Plagiarism and Note Selling

Have you run into students selling notes from your classes?  The UO has policies that faculty can use to protect themselves from this activity that degrades the quality education we try to deliver.

Commercial note-selling agencies are tricky and making pitches to students which make it appear as if UO or faculty sponsor for-profit note-taking ventures.  StudySoup is one such commercial note-selling agency that advertises to students via email solicitations:

Study Soup Example

How can you safeguard yourself (and students) from selling course material that you carefully crafted?  While UO does not have an explicit policy on commercial note-selling, three existing UO policies bear on this issue.  They are: 

  1. Intellectual Property Rights Issues: Course designs are copyrighted by faculty. Lectures, including powerpoint slide content, are the faculty’s intellectual property and even “derivative work” (such as notes on lectures) is protected by copyright. Faculty do not need to file with any copyright office or write a © on material for this protection to apply.
  2. Plagiarism:  Distribution of course material (including notes) to a commercial website falls under the UO’s definition of plagiarism (part of the UO “Student Conduct Code”) abstracted here:

(26) “Plagiarism” means using the ideas or writings of another as one’s own. …(b) The unacknowledged use of materials prepared by another person or agency engaged in the selling of term papers or other academic materials.  (

  1. UO Information Technology “acceptable use policy”: The UO prohibits use of its computing resources for commercial purposes (see  It is an infraction of this policy for email or Canvas to be used to make contractual agreements with note-selling agencies or disseminate notes for pay to fellow students.

To be clear, these concerns about note-selling are entirely separate from approved note-taking services such as those offered by the Accessible Education Center to aid students with documented disabilities (  Similarly, collegial sharing of notes among classmates or studying in groups is encouraged and is not an area of concern.

To the extent it is helpful, I include below a template that you are free to edit and may want to incorporate into your syllabus.  An announcement such as this helps protect you and students who are being targeting by note-selling companies and are likely not aware of the ethical implications and just may want to earn a buck.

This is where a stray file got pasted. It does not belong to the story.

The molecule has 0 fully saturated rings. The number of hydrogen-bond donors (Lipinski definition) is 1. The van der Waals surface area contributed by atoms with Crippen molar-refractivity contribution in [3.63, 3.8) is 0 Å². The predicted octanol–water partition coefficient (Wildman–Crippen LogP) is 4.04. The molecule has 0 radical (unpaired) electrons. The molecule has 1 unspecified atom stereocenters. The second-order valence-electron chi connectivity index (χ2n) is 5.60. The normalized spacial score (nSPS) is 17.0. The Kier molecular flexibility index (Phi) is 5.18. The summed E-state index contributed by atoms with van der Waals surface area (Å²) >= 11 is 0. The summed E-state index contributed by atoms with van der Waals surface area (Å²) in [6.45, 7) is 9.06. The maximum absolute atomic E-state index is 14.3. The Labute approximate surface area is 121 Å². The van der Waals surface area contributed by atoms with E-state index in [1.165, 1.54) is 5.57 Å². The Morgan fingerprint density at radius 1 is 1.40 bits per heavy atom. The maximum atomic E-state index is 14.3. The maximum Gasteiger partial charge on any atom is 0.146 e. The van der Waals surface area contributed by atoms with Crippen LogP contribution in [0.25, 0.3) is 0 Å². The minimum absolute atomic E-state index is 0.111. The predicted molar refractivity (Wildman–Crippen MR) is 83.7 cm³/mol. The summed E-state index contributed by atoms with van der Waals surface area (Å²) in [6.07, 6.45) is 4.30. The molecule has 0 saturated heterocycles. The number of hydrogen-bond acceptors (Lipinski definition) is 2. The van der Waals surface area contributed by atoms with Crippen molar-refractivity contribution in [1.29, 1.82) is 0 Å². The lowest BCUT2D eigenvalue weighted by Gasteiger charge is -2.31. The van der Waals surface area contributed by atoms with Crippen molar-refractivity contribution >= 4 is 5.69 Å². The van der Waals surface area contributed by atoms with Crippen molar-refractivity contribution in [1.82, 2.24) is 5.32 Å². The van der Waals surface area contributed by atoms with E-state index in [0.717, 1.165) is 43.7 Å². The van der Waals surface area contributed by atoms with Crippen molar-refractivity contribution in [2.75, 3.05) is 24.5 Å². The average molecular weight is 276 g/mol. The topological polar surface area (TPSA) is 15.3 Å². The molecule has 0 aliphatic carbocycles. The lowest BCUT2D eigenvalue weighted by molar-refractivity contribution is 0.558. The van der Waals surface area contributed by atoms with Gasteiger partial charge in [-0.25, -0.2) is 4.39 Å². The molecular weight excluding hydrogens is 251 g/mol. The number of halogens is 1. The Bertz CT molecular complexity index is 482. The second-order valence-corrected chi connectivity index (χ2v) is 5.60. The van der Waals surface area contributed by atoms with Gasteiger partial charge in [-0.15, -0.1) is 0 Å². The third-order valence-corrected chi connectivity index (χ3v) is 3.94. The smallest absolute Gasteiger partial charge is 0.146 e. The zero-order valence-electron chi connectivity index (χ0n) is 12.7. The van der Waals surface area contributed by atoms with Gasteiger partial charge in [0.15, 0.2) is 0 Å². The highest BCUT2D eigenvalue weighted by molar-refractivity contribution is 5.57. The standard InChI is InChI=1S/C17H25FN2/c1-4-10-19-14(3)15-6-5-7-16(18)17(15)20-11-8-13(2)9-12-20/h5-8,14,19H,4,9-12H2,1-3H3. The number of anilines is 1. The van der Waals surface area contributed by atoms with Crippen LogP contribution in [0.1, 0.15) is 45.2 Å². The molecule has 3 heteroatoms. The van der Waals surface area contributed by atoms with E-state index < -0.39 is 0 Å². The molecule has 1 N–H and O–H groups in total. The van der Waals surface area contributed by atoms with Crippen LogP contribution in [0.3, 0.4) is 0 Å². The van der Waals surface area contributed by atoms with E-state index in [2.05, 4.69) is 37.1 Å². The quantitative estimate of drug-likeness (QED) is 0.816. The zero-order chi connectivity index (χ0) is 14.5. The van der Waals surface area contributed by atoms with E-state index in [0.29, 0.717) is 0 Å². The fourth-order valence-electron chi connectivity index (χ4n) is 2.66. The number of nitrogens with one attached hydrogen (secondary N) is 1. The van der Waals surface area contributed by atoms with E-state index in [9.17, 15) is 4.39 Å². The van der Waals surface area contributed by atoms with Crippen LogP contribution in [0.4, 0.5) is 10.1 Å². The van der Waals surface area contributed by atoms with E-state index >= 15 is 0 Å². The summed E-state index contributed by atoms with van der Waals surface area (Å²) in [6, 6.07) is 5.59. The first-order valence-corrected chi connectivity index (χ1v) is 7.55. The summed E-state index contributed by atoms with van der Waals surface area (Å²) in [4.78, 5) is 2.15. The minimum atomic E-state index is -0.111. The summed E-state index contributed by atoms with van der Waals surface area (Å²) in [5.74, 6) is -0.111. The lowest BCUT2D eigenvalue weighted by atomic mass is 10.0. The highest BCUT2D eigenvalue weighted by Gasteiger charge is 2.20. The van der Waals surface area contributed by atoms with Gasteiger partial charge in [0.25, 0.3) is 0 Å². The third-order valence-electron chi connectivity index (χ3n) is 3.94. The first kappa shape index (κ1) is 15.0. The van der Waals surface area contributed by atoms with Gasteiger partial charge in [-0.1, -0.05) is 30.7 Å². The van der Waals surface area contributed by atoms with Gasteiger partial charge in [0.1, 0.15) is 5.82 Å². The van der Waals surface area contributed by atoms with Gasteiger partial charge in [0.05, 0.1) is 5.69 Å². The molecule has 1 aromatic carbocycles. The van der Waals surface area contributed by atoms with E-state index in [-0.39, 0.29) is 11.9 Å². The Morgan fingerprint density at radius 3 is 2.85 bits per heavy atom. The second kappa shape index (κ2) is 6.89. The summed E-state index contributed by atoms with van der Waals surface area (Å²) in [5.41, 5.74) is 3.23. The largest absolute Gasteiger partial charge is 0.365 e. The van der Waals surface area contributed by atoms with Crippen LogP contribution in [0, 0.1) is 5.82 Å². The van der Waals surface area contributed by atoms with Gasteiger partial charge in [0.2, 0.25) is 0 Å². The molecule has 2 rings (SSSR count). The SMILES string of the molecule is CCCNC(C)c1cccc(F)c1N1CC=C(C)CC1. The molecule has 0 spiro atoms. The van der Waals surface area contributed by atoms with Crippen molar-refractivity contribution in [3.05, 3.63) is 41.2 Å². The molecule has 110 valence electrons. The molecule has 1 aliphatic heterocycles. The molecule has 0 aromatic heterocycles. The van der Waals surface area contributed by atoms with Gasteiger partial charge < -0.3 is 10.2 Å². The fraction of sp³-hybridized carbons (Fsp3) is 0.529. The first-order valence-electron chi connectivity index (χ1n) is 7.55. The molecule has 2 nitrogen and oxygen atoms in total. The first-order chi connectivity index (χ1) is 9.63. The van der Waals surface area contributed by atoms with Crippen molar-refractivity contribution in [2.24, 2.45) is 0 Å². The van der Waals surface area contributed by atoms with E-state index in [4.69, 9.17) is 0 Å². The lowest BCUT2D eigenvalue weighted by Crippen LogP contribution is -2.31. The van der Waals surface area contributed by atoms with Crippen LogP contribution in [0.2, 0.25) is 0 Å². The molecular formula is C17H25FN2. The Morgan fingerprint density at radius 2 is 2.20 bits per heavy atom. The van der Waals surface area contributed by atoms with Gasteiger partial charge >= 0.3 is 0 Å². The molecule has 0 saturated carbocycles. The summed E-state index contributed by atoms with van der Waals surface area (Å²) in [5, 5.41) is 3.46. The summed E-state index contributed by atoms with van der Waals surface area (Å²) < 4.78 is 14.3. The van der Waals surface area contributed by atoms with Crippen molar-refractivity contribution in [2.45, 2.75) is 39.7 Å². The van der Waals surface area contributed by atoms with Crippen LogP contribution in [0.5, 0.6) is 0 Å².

• Intellectual Property Rights Issues (also known as Do Not Post Class Notes Online): I do not consent to having notes from my class uploaded to the internet, including commercial note-selling websites.  Some companies target students and solicit course material acting as if they are working in coordination with colleges and universities but that is not true for this class.  My course design is copyrighted by me and I do not consent to mass distribution of these materials.  My lectures, including powerpoint slide content, are my intellectual property and your creation of a derivative work (student notes from lecture) falls under this copyright protection.  The distribution of course material (including your notes) to a commercial website falls under the UO’s definition of plagiarism (see “part b” at:  Furthermore, such action violates UO’s information technology “acceptable use policy” which prohibits use of its computing resources for commercial purposes (see
  • Sanctions: Violation of “Intellectual Property Rights Issues” will result in a full grade deduction of the final grade or a failing grade for the entire course, depending on my determination of the severity of the misconduct.  I reserve the right to report any student ethical misconduct to the Dean of Students, who may impose additional sanctions, and this will become part of your permanent University record.

While this topic is a “downer” it is becoming a rampant problem at university and college campuses across the nation.  I hope this information is helpful to you as you move forward in this high-tech and profit-driven world of ours.


Jessica Vasquez-Tokos
Associate Professor
Sociology Department